If love is a transcending experience, then I’m convinced food is the barometer for it.
I’ve theorized about this subject in the past, but pushed it aside when I stumbled upon dating prospects who lack an interest in food. I almost saw this as a redeeming quality, for perhaps I could be the one to give them a new appreciation. I now realize what a mistake that was.
My last few dating attempts proved this theory and could have spared me a lot of time and heartbreak had I recognized it at the time.
Most recently was Jim, your classic meat and potatoes guy- but way down at the Hamburger Helper and boxed mashed potato end. You all know him- this is the guy who orders chicken parmesan at a nice restaurant and it’s the most exotic thing he’s ever had. He refuses to eat anything green besides Caesar salad, but thinks he’s health conscious by drinking protein shakes and eating egg white omelettes.
Being with him made me think of the cowboy’s credo from City Slickers, that food should be “hot, brown, and there’s plenty of it.” He cringed when I made him runny yolk scrambled eggs cooked in bacon fat. Even when he couldn’t deny how much more delicious they were than his bland, low cholesterol preference, I could tell he was calculating how many extra miles he’d have to run to make up for the damage.
He also hated dessert. I can’t even get started on this.
Next was Adrian, who had the palate of a 5-year-old. Though I must give him credit for trying new things, he would squeeze his eyes shut upon tasting the tiniest speck of something unfamiliar as if it was burning his lips. He’d then promptly announce, “I don’t like it.” He hated everything.
I must take responsibility, for even on the first date, I was forewarned. After singing the praises of cheese due to my Wisconsin upbringing, he paused before flatly responding, “I don’t like cheese.” This alone was worthy of being a deal breaker. As I let the statement fully resonate, he turned to me and reassured me, “But I do love pizza.” I ignored my intuition and forged on, since his snarky puns were priceless and mozzarella cheese is only four bucks a pound.
Danny was the most difficult to pin-point. He loved food and cooking new things, he was open-minded to food adventures and curious about trends and the buzz. For this, my hat goes off to him as he coins himself a “wannabe foodie.” Going out to eat with him was a blast, so long as I discreetly added a few bucks to his tip on our way out, but that’s another story. We never went to the same place twice, he was humble and not afraid to ask questions about the menu, and there was nothing he wouldn’t try.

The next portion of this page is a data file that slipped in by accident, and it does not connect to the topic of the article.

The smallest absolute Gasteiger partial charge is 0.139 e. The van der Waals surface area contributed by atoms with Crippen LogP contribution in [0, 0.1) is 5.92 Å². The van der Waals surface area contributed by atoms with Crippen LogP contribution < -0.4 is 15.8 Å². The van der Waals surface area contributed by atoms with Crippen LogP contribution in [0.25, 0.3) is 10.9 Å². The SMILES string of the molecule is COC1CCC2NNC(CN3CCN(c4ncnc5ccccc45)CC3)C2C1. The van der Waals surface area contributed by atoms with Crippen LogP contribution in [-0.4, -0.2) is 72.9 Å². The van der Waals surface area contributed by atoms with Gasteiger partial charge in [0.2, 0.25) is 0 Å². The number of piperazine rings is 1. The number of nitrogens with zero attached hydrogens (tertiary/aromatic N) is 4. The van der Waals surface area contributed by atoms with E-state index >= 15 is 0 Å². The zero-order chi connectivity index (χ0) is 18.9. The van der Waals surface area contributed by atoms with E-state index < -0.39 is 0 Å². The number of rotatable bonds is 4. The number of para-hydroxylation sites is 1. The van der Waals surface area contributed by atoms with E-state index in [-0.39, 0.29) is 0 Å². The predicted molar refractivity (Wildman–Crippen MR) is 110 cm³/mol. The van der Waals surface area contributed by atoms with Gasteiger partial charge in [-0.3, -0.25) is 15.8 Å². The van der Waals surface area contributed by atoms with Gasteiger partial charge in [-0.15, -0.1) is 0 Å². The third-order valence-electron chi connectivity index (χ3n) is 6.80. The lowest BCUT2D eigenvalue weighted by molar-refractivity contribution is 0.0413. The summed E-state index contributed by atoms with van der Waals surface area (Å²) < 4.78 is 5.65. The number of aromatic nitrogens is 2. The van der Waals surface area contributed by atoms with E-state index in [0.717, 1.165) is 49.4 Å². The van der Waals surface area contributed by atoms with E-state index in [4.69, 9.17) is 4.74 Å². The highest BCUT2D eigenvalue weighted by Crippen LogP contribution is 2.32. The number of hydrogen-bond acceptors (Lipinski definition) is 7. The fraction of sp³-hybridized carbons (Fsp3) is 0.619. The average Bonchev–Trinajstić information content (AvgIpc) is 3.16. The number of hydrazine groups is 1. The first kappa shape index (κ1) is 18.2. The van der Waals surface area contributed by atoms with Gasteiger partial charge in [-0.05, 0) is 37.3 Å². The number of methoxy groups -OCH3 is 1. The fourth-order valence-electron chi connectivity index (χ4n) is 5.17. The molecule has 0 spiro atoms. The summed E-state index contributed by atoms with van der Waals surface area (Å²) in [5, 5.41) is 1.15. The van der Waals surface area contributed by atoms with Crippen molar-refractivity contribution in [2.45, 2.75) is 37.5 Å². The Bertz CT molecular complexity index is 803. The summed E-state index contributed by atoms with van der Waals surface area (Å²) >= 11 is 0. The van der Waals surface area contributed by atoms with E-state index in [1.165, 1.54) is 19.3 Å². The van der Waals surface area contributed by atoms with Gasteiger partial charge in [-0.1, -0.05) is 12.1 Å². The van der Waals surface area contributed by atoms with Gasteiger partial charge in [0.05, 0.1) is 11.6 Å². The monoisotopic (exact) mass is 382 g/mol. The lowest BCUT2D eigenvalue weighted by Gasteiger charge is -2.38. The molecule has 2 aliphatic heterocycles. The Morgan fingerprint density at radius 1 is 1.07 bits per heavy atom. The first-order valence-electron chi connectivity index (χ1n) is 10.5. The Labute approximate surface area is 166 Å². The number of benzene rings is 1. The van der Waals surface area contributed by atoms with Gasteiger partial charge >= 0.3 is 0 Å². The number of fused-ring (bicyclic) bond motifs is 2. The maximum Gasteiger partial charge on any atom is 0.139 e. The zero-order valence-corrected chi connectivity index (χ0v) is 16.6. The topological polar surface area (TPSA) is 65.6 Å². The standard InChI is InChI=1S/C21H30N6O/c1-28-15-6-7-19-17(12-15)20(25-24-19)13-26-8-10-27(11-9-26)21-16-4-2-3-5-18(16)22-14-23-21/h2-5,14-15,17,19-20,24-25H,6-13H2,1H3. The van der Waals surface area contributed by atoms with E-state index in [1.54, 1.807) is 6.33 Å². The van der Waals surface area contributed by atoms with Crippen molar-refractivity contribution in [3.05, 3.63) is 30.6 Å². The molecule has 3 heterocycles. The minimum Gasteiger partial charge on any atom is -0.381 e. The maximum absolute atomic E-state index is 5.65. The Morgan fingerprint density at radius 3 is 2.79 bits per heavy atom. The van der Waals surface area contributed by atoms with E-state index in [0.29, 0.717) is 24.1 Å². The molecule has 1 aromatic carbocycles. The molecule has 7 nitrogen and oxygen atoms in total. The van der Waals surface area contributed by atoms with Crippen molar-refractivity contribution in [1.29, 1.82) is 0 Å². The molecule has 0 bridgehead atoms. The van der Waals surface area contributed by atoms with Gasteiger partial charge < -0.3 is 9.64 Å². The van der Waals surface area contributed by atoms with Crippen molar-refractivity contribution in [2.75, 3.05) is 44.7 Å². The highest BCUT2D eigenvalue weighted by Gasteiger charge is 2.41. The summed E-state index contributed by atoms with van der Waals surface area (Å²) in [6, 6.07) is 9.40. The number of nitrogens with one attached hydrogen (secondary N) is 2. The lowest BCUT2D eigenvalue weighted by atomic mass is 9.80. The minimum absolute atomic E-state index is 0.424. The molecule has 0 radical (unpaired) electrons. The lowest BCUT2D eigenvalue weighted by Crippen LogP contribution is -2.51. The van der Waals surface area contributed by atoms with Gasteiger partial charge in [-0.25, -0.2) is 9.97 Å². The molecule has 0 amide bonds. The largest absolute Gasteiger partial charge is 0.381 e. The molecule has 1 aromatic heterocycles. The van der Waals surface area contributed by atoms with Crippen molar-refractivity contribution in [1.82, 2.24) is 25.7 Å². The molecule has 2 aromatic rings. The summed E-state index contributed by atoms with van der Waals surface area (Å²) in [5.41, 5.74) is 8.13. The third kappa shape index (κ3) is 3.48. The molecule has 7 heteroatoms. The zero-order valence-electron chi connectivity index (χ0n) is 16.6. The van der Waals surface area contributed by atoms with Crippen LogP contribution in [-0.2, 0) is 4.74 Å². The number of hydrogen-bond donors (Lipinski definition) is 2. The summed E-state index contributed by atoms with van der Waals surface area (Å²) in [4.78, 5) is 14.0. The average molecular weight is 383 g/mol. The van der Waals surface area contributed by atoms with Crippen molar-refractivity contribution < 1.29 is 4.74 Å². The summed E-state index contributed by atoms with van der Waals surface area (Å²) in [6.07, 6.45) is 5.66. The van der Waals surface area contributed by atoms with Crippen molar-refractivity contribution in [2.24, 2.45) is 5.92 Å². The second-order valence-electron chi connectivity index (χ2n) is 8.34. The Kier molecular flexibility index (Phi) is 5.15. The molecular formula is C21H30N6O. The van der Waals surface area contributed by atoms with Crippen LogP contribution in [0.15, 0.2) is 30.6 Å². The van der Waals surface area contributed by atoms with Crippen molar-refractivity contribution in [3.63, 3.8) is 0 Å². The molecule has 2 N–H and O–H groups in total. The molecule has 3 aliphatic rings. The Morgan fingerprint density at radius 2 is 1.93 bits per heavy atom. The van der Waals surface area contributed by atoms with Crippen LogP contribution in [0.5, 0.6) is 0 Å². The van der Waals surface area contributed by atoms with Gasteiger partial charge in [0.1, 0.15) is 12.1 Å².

For me, the mismatch lay in how he ate. He was someone who would eat a candy bar with a knife and fork. When we cooked together, he would gingerly roll up his sleeves over his delicate corporate wrists and touch food with his fingertips to avoid getting too dirty. He hounded me when I added things to the pot, asking “how much salt was that?” or “is this considered a small dice or a brunoise?” I don’t know, it’s an 8-o’clock-and-we-haven’t-had-dinner-yet chop. He wasn’t amused.
And why did you continue? you ask. I have no excuse. Maybe I didn’t want to discriminate against anti-foodies or be a food snob. Maybe I wanted to be the mentor they needed to break the chain of being a bad eater. Or maybe I was just following my heart when I should have followed my stomach.
Approach love and cooking with reckless abandon, they say. Can you do one recklessly and not the other? If one can’t comfortably rub a chicken in butter or do blind taste tests when I hold out a spoon, how can they possibly love me when I come home from work with flour in my hair and chocolate on the backs of my arms?
The beauty of love is in spontaneity and the adventure of the unknown. The beauty of food is trying new things, exploring another culture and breaking from pattern and comfort. In a busy world of routine, food can be the most accessible way to make each day different and memorable. What other way could a relationship deepen than with a dose of dining together with a little spontaneity in the menu? For many couples, breaking bread is the only quality time they can get on a daily basis.
So gentlemen, I implore you. Let her eat off your plate. Try what she has when she holds out her fork. Order dessert. Bring home that weird thing you saw at the grocery store. Even if it turns out to be terrible, you will probably have a new inside joke or learn something about your loved one.